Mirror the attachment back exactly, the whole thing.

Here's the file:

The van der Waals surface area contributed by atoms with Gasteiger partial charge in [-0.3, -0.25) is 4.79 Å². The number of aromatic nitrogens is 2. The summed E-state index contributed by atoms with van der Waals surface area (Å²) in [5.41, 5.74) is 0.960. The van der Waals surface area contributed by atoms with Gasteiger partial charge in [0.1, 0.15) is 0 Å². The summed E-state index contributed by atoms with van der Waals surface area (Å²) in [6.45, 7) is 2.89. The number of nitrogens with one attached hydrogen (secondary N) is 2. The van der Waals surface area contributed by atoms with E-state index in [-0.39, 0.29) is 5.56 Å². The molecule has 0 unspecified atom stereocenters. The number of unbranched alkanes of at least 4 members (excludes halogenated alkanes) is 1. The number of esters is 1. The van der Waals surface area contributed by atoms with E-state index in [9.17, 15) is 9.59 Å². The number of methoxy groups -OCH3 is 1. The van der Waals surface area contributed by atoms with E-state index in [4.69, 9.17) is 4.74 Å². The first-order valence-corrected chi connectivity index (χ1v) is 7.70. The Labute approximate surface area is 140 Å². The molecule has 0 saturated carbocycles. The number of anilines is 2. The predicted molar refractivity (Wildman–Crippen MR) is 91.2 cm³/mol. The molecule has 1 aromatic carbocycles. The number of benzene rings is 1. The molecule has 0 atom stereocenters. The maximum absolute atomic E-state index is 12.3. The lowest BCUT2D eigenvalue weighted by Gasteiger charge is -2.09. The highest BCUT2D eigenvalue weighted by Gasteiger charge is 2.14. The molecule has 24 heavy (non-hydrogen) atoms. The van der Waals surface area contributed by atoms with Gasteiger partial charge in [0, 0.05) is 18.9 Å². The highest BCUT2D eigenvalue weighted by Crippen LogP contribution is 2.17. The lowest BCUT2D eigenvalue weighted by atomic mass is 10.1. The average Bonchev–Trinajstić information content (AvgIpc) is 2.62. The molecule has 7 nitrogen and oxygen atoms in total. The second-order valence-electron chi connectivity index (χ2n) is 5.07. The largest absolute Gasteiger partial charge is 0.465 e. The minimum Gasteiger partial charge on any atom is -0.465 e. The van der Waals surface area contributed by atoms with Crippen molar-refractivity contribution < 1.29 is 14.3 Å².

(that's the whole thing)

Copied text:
The van der Waals surface area contributed by atoms with Gasteiger partial charge in [-0.3, -0.25) is 4.79 Å². The number of aromatic nitrogens is 2. The summed E-state index contributed by atoms with van der Waals surface area (Å²) in [5.41, 5.74) is 0.960. The van der Waals surface area contributed by atoms with Gasteiger partial charge in [0.1, 0.15) is 0 Å². The summed E-state index contributed by atoms with van der Waals surface area (Å²) in [6.45, 7) is 2.89. The number of nitrogens with one attached hydrogen (secondary N) is 2. The van der Waals surface area contributed by atoms with E-state index in [-0.39, 0.29) is 5.56 Å². The molecule has 0 unspecified atom stereocenters. The number of unbranched alkanes of at least 4 members (excludes halogenated alkanes) is 1. The number of esters is 1. The van der Waals surface area contributed by atoms with E-state index in [9.17, 15) is 9.59 Å². The number of methoxy groups -OCH3 is 1. The van der Waals surface area contributed by atoms with E-state index in [4.69, 9.17) is 4.74 Å². The first-order valence-corrected chi connectivity index (χ1v) is 7.70. The Labute approximate surface area is 140 Å². The molecule has 0 saturated carbocycles. The number of anilines is 2. The predicted molar refractivity (Wildman–Crippen MR) is 91.2 cm³/mol. The molecule has 1 aromatic carbocycles. The number of benzene rings is 1. The molecule has 0 atom stereocenters. The maximum absolute atomic E-state index is 12.3. The lowest BCUT2D eigenvalue weighted by Gasteiger charge is -2.09. The highest BCUT2D eigenvalue weighted by Gasteiger charge is 2.14. The molecule has 24 heavy (non-hydrogen) atoms. The van der Waals surface area contributed by atoms with Gasteiger partial charge in [0, 0.05) is 18.9 Å². The highest BCUT2D eigenvalue weighted by Crippen LogP contribution is 2.17. The lowest BCUT2D eigenvalue weighted by atomic mass is 10.1. The average Bonchev–Trinajstić information content (AvgIpc) is 2.62. The molecule has 7 nitrogen and oxygen atoms in total. The second-order valence-electron chi connectivity index (χ2n) is 5.07. The largest absolute Gasteiger partial charge is 0.465 e. The minimum Gasteiger partial charge on any atom is -0.465 e. The van der Waals surface area contributed by atoms with Crippen molar-refractivity contribution < 1.29 is 14.3 Å².